It has not been a very positive 24 hours for Uber. Let's recap.
- First, Uber executive Emil Michael made (very) thinly-veiled threats to dig up personal details about a journalist who had been critical of the company.
- Following the fallout and widespread negative media coverage of this story, Uber's CEO Travis Kalanick decided to address the controversy by posting a mini-tweetstorm, calling the comments "terrible" and generally pleading for forgiveness.
- The problem for Kalanick was that at the same time as he was issuing his grovelling apology to journalist Sarah Lacy and making earnest pledges of creating trust, the general manager of Uber's New York office, Josh Mohrer, was posting this rather ill-timed and ill-judged tweet (which was quickly deleted but captured by BuzzFeed)
- Then Toronto - yes, the city - applied to a court to ban Uber from operating within its jurisdiction, claiming the business is "operating illegally" and in "flagrant disregard" of city bylaws governing taxi and limousine services. Toronto, the fourth largest city in North America, listed a number of concerns with Uber's operation, including lack of driver training, lack of vehicle inspections, inadequate insurance and increased traffic from the additional cars on the road.
- Up next for Uber was the revelation that it uses an internal tool called God View which allows employees monitor the location of all Uber drivers and customers in real time. "Widely available to corporate employees" the tool is not available to drivers however.
- Back to that guy Josh Mohrer. Uber confirmed on Tuesday that it was investigating the executive after it emerged he tracked a Buzzfeed reporter's Uber trips without her permission.
Uber Courting controversy
So that was Tuesday for Uber. All-in-all a pretty eventful day for the company which is in the process of raising over $1bn (£638m) in capital, valuing the year-old company at a huge $17bn.
But this is nothing new for Uber. Pretty much since it launched it has been courting controversy.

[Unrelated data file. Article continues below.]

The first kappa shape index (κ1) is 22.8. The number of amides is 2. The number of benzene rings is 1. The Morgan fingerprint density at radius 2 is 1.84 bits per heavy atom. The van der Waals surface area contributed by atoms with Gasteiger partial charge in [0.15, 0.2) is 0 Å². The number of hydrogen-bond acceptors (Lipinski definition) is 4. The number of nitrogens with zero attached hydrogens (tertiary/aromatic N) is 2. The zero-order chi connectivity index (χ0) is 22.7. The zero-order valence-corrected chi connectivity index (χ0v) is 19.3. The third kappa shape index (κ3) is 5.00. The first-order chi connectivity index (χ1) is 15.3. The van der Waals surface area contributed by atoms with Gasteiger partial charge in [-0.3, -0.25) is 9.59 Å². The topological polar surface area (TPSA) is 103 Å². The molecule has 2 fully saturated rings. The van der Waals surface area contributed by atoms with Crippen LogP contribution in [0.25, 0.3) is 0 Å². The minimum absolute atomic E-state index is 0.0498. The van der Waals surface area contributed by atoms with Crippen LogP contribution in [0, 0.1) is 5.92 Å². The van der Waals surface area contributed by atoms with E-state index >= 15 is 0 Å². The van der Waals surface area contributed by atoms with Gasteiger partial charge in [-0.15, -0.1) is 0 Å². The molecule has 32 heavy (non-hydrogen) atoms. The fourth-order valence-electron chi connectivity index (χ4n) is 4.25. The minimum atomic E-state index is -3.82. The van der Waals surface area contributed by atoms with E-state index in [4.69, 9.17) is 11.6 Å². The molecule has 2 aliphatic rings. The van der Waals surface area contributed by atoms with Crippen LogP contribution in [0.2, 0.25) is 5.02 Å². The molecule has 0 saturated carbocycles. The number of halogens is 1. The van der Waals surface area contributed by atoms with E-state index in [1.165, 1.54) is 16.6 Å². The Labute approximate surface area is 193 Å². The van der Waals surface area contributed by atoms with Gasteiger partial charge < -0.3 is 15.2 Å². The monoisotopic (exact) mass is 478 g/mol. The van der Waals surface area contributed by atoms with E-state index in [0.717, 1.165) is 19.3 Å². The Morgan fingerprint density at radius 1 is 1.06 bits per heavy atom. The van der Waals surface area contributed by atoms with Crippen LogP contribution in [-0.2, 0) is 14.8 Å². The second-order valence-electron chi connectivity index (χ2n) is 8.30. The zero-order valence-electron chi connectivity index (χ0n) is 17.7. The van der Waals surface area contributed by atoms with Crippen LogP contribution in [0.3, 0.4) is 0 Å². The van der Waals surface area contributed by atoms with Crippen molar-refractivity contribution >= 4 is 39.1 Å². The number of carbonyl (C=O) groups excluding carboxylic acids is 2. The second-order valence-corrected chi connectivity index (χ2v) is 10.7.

Uber's business model - along with those of similar services such as Lyft and Hailo - is fundamentally disruptive. It is looking to leverage the ubiquity of smartphone technology to disrupt an industry which has remained largely unchanged for decades.
Therefore some controversy is to be expected - and even welcomed - as this proves the company is doing something right. This is most clearly seen with the fights Uber has had with regulators and taxi unions in cities around the world.
In London this summer we saw a mass protest by Black Cab drivers against what they see as unregulated drivers being allowed on their patch.
While Uber bore the brunt of the vitriol, the problem really lies with the regulators and their inertia when it comes to amending laws that have become outdated due to the advent smartphone technology and always-on mobile data.
So, problems like the latest in Toronto are to be expected and difficult to avoid, especially as Uber continues to grow at the exponential rate it has done so far.
But the controversy surrounding regulation is just one facet of the negativity impacting the company - and the rest are much more worrying.
Misogyny, sabotage and surveillance
Uber's CEO Travis Kalanick has been accused of being misogynistic on several occasions, most recently after his company posted an advert in Lyon which was essentially pimping out its female drivers as "hot chicks" to male customers.
As you can see from the now-pulled promotional material (right) it is difficult to see a legitimate reason for this campaign.
Uber is the type of company which feels that posting an official blog about being able to track customers one-night-stands - dubbed Rides of Glory - is something to be boastful about.
Maybe I'm being prudish, but to me this does not sound like something a company seeking investment of over $1bn should be doing.
Uber is also accused of shady business practices when it comes to its competition, specifically Lyft. An investigation by The Verge revealed the extent of Uber's sabotage campaign which saw an army of "brand ambassadors" target Lyft drivers and attempt to recruit them while in their cars.
Rot from the top
The way Uber comports itself generally seems to stem from Kalanick's own persona which is summed up neatly in this ill-judged profile of the CEO in GQ which was published in February where he talks about how Uber - or Boob-er - has boosted his sexual appeal to women.
It is the type of behaviour which is mimicked and leads to situations such as when New York office manager Josh Mohrer felt it was OK to flippantly post that 'shake it off' picture on Twitter, effectively dismissing the controversy over Michael's threats against a journalist as nothing to worry about.
Kalanick at least seems aware there is a problem, even if he isn't quite sure what it is. This summer he hired David Plouffe, a former presidential campaign manager for President Barack Obama. Plouffe's stated goal was to help fight "a political battle against the taxi industry" but having observed his boss in action, has made addressing that behaviour - and that of all of Uber's staff - a priority.
Emil Michael will not be fired over his indiscretion. Nor is it likely Mohrer will be.
Despite the shopping list of controversies above, none of this is likely to affect Uber's growth any time soon.
However, the continuing furore surrounding the company as a result of its corporate policies and employee behaviour is eventually going to catch up with it, and unless something is done, stories like this one about an Uber driver calling a cancer patient "an animal" for cancelling a taxi will begin to hit the company where it really hurts - its bottom line.